TERRY BROTHERSTONE reviews Crude Britannia: How Oil Shaped a Nation, by James Marriott and Terry Macalister (London, Pluto Press, 2021)
Even Alok Sharma – Boris Johnson loyalist, former Tory cabinet minister, now president of the COP 26 UN climate summit in Glasgow in November – says he recognises it: the planet is in the last-chance saloon. Indeed, the scientists on the Intergovernmental Panel on Climate Change (IPCC) warn, the clock – to borrow George Orwell’s opening to 1984 – has already struck thirteen. “Human activity,” reported The Guardian,“is changing the Earth’s climate in ways unprecedented in … hundreds of thousands of years”: some potentially disastrous consequences are “inevitable and ‘irreversible’”.
Only the worst effects can now be alleviated, and that only by decisive action drastically to reduce greenhouse gas emissions. Without a serious move to end reliance on fossil fuels, human society as we know it faces extinction. And, argues this book, Britain is a nation the modern existence of which has been shaped by oil. What hope is there for the future?
The publication of Crude Britannia: How Oil Shaped a Nation is timely indeed. That James Marriott and Terry Macalister had fun researching it resonates in their writing, but it must have been hard work too. It took them about three years longer than planned, when the instability that afflicted Britain in the years following the 2007-09 financial crash prompted their project. The effects of austerity; the near-miss 2014 Scottish independence referendum that raised the now immanent possibility that the 314-year-old union with England could end, and with it the fragile constitutional underpinnings of the United Kingdom; “Brexit”; growing fears of climate catastrophe … it all made the nation look unprecedentedly insecure.
Experts in their different ways in the central socio-economic role of oil in the modern world, Marriott and Macalister decided to investigate the part it had played in holding the Britain of recent decades together – and is now playing in tearing it apart. They would travel the country, researching its post-World-War-II relationship with the industry. Then, as they were reaching their journey’s end, the Covid-19 pandemic dealt the final blow to what to them – children, as they introduce themselves, of the years in which oil replaced coal in the engine-room of British prosperity and sustained the underlying certainties of the country’s political economy and social life – had seemed an “era of optimism”. They “had spent [their] lives writing on the oil and gas industry and its impacts around the world”, and now wanted to understand “what was its role … in Britain’s turbulence?”
Marriott and Macalister make an ideal pair to ask the question, and they have devised an entertaining, instructive and original way of starting serious debate about answering it. The delay in their publication plans, moreover, means that their book has arrived at an opportune moment. The protest movement is gathering momentum, notably in London against the Science Museum’s acceptance of Shell’s “greenwashing” sponsorship for its “Future of the Planet” exhibition and, in Scotland, against further North Sea oil exploitation, in the first place of the Cambo field, west of Shetland. And planning is well underway for major demonstrations at the COP 26 summit that the smooth and well-travelled (although never-quarantined) Sharma is scheduled to chair in Glasgow in November – described by Kevin McKenna in The Herald (Glasgow) recently as an exercise in entrusting “our climate recovery … to the sector chiefly responsible for creating it … the planet’s chief pollutant: global capitalism.”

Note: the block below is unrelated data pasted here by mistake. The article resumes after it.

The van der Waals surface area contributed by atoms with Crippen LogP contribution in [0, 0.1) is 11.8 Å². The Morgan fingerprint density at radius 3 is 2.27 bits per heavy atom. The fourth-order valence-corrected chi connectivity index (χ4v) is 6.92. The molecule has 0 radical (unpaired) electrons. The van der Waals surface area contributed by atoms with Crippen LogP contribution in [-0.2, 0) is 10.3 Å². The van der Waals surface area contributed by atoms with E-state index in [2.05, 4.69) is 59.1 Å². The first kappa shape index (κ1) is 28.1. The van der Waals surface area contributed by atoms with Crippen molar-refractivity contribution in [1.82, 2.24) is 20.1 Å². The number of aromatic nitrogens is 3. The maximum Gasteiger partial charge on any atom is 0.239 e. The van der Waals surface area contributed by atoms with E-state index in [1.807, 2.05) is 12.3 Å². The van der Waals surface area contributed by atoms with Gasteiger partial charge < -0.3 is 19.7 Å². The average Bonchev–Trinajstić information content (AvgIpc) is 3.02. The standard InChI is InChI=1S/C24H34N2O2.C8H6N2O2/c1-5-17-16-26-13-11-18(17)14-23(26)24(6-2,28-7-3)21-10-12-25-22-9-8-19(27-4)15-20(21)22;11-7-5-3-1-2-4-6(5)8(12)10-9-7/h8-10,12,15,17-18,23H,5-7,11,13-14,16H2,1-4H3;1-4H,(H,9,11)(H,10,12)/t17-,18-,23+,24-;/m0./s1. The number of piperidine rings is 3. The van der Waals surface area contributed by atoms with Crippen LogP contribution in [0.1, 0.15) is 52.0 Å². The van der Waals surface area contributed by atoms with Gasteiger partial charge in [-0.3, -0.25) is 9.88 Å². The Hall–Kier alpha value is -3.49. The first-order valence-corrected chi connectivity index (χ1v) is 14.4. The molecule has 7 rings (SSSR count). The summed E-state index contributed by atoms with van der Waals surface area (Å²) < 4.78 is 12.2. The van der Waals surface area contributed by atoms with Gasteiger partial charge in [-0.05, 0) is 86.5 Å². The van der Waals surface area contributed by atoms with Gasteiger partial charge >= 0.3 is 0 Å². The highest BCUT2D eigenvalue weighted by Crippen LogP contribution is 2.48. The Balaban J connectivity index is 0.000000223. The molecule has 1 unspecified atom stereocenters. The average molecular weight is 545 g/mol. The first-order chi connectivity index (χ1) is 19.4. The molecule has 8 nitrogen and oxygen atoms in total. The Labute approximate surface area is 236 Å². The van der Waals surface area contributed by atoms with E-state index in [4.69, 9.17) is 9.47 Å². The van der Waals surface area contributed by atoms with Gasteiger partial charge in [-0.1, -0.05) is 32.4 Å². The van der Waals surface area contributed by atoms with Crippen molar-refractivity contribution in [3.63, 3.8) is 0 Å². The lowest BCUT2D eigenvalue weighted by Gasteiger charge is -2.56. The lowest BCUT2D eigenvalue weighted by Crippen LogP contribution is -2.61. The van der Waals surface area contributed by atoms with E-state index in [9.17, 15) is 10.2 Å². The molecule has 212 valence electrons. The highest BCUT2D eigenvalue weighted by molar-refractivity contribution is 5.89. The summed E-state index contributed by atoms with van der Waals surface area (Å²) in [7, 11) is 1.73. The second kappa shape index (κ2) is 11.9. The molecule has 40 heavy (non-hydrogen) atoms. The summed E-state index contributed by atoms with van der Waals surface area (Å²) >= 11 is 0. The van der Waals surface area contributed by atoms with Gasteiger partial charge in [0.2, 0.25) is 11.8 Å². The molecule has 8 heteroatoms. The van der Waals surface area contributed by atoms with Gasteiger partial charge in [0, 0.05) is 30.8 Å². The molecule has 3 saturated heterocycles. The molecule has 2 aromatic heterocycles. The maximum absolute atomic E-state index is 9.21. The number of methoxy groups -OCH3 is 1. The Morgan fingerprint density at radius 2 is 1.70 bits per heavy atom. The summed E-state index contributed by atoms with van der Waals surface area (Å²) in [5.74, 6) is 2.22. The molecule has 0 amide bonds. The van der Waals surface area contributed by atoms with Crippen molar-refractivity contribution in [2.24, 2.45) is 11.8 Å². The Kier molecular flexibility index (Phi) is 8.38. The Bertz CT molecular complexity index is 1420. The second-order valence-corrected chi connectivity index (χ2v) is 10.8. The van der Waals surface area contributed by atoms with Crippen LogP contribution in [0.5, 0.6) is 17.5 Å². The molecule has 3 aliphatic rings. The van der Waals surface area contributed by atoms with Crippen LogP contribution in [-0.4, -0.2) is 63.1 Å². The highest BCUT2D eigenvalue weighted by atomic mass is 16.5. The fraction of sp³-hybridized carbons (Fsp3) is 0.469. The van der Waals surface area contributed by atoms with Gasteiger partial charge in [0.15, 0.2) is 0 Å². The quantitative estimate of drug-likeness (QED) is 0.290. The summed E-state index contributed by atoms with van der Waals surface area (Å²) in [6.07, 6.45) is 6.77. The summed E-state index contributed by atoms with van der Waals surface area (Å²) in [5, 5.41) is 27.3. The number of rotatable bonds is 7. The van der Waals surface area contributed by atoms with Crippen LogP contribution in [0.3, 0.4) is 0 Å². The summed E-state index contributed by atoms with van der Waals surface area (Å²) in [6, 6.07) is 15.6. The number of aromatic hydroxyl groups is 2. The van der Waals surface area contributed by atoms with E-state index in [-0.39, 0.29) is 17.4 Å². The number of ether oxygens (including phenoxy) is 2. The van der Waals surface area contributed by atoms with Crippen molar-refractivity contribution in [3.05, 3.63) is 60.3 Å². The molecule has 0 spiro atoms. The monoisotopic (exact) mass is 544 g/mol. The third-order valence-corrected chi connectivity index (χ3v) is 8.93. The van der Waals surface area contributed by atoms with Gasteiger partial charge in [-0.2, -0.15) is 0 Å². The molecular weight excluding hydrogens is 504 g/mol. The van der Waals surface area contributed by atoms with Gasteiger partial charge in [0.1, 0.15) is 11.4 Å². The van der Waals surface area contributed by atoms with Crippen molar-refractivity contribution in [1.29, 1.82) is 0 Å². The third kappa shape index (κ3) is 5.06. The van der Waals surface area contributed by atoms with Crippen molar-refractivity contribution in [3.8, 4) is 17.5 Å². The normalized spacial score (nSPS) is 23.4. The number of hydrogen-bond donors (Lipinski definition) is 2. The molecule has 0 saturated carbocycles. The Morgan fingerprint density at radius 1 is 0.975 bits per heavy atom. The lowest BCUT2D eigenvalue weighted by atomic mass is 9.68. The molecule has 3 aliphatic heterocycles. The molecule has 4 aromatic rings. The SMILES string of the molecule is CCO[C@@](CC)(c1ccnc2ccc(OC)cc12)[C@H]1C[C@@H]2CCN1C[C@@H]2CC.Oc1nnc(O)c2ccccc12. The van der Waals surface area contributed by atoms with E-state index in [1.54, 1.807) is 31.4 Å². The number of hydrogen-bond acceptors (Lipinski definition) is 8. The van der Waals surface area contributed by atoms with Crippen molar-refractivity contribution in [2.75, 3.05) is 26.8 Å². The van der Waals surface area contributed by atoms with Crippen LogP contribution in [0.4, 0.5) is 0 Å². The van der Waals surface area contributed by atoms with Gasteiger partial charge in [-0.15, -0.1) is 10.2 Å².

Macalister, now Senior Research Fellow at Wolfson College, Cambridge and a freelance journalist, was for some years Energy Editor at The Guardian – a position in which he clearly formed working relationships with key figures in the oil industry, access to whom adds important insights to Crude Britannia. Interviewees include senior politicians such as Michael Heseltine and “Green Deal” Corbynite, Rebecca Long-Bailey; and chief executives such as Royal Dutch Shell’s Bernardus (or “Ben”) van Beurden, and John, Baron Browne of Madingley. Browne was British Petroleum’s chief executive from 1995 until 2007, and his shape-shiftingly image-conscious, but never less than ruthless, career punctuates the story at key moments. His 41 years with BP ended following the revelation that he had lied about his personal life in a sworn court deposition. Now a cross-bench peer, he emerges as one of the key business figures in the “new Labour” years. His ultimately unsuccessful attempts to rebrand BP as “Beyond Petroleum” with a sun-god logo, dovetailed well with premier Tony Blair’s short-lived “third way”, capitalism-with-a-human-face ideology.Read the rest of this entry »